BC Society Act changes: What you need to know to keep in good standing

The new Societies Act will introduce some positive changes that BC societies will welcome. However, every society in BC will need to transition to meet the requirements of the new Act.

BC Legislature, photo from Wikimedia Commons

The New Societies Act

The Society Act is the current governing legislation for approximately 27,000 societies in BC. Next year, it will be replaced with the new Societies Act, and there will be some significant changes to societies and their governance as a result. There is no need to be intimidated — the new Societies Act will introduce some positive changes that BC societies will welcome. However, every society in BC will need to transition to meet the requirements of the new Act.

The new Societies Act has already received royal assent and will come into force sometime next year. Once the new Act comes into force, every existing society will have two years to submit a transition application to catch up under the new legislation. Two years might sound like a long time, but for societies that only meet at their AGMs once a year, that’s only two chances to pass a transition application.

There are many changes that will be brought in under the new Act; this article will attempt to gloss some of the major changes that will be introduced.

Electronic Filing

All societies will now file administrative changes electronically. Societies’ constitutions and bylaws will be available online. All societies will need to submit their transition applications electronically to come into compliance with the new Act.

Member Funded and Public Funded Societies

There will be two distinct categories of societies under the new Act: “member funded” and “publicly funded” societies. Member-funded societies are those societies that primarily receive funding from their members (by way of dues, for example) and offer services for those members. Many sports clubs are good examples of what could be considered member-funded societies. Publicly funded societies, on the other hand, tend to collect funds and distribute them for a public purpose. Charities and service organizations are examples of publicly funded societies.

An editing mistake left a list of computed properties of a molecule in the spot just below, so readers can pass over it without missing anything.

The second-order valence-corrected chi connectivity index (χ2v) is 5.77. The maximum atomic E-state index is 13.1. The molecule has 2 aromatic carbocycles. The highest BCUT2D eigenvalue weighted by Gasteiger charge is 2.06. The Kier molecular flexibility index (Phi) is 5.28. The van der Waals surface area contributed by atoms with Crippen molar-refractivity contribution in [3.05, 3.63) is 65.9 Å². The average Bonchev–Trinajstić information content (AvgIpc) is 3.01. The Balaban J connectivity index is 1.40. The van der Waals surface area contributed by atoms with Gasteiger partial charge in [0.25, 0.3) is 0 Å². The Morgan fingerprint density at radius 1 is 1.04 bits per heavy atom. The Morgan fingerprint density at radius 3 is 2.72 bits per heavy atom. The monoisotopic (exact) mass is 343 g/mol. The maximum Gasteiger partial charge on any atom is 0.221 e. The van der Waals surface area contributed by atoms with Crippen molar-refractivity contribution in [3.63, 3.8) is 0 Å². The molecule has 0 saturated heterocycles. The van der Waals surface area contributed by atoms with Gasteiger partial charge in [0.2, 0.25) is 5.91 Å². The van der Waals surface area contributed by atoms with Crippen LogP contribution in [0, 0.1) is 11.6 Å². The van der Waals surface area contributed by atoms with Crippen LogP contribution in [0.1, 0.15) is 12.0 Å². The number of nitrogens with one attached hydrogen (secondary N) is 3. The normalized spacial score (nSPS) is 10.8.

There will be advantages to transitioning as a member funded society. In particular, member funded societies will have lower public disclosure requirements for their records and will only need one director. However, there will be limitations on how much public funding a member funded society can accept. ‘

To become a member funded society, you will need to submit in your transition application a statement that you wish to transition as such, and have that approved by your members. It is important to note that becoming a member funded society may limit your funding options and activities; if you are considering becoming a member funded society, seek legal advice.

Clarification of Accounting Rules

Bookkeepers and accountants for societies will be glad to know that the new Societies Act has clarified what records societies will need to keep. This will create clearer guidelines and hopefully streamline the tasks associated with bookkeeping.

It is important to note that there will be new rules around the disclosure of remuneration of employees, contractors, or paid directors of a society. A society will need to publicly disclose remuneration paid to its ten highest paid employees, contractors earning over a certain amount, and directors.